What would you be doing if you had one year off and $500,000 to spend?

James: Start a business. OK, I’d probably take a couple weeks of holiday first, maybe improve my Spanish. I’m a fairly frugal kind of guy; indeed, I’ve had to be to in order to fund the business up to this point. Generally, I can find enjoyment in small things, like a take-out meal and a movie on a friday night, or hiking up a mountain. You don’t need a whole lot of money for those things really.

Christoph: Definitely start a business.



Web App or site you couldn’t live without and why:

KillerStartups.com of course.


Haha. Thanks Guys. What about a mobile App you’re in love with?

James: Skype and WhatsApp are two of my most widely used apps. I love to talk to people.

Christoph: WhatsApp and Scoop.it.


Dogs or cats?

James: I’m a cat person. I have two of them and they are awesome (even though they wake me up every few minutes during the night).


iOS or Android?

James: Android for me. I like having more control over my devices. Most of my music collection is in Ogg Vorbis on an external hard disk, so I don’t have much use for iTunes. Actually, I didn’t even have a smartphone until a few weeks ago when I got myself a Samsung Note. It is halfway between a phone and a tablet, which is perfect for me.

Christoph: iOS. I’ve been a Mac developer (e.g. JarInspector) for many years and I love their frameworks.


What’s the greatest thing about your company/website/idea?

James: Social Shopping doesn’t have an established market leader. There are quite a few players, all of them trying out different ideas. We think Shelf9 really hits the sweet spot between minimalism and pragmatism. A super minimal web site is all good and well, but often you find yourself craving those features from more complex web sites. We have a clean design that’s fun to use, with just enough features for the site to be useful for the regular visitor.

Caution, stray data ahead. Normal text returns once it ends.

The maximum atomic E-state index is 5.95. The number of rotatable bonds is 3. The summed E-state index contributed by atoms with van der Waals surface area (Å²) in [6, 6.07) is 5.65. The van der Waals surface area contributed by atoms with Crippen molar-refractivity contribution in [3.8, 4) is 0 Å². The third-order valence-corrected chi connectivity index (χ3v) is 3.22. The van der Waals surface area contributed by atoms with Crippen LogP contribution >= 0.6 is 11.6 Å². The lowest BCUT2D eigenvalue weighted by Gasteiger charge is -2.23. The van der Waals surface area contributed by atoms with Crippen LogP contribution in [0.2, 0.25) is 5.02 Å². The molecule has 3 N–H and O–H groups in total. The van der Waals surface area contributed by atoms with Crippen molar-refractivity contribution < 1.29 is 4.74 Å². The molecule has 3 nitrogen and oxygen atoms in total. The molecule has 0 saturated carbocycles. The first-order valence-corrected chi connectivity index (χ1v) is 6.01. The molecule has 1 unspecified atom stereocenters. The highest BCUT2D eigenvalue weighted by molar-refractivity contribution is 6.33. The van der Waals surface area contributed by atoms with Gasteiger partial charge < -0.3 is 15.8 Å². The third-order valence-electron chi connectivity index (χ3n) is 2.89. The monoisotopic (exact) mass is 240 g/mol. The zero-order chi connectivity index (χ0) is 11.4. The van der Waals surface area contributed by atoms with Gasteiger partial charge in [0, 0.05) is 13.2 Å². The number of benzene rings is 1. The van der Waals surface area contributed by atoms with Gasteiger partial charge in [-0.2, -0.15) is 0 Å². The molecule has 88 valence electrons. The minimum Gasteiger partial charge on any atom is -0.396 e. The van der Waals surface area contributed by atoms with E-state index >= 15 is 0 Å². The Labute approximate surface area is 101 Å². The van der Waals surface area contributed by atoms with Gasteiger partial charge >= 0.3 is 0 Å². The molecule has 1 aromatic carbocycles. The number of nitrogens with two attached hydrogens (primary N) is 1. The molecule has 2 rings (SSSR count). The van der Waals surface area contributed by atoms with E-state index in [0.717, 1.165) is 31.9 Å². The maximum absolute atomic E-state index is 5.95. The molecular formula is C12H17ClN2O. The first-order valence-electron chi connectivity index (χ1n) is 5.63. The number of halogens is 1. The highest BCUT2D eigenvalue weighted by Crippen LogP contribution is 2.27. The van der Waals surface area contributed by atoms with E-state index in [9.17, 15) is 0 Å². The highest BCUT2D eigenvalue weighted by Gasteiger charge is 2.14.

Christoph: In the last two years, we saw e-commerce booming. After electronics, online sales channels for fashion and shoes become quite popular. On the innovative side, we see great services like Pinterest and Fancy and other social commerce services with amazing growth. We felt that, while some services are fun to use, they can be time toilettes and make online shopping really complicated–forced registration, tons of daily “deal” emails, non transparent pricing, silly incentivation and gamification. We wanted to take away all the clutter and create a platform that integrates all the benefits of social commerce with a great shopping experience. At Shelf9, the customer can just buy a product, or he can delve deeper into the social stack and get great recommendations and discover amazing products.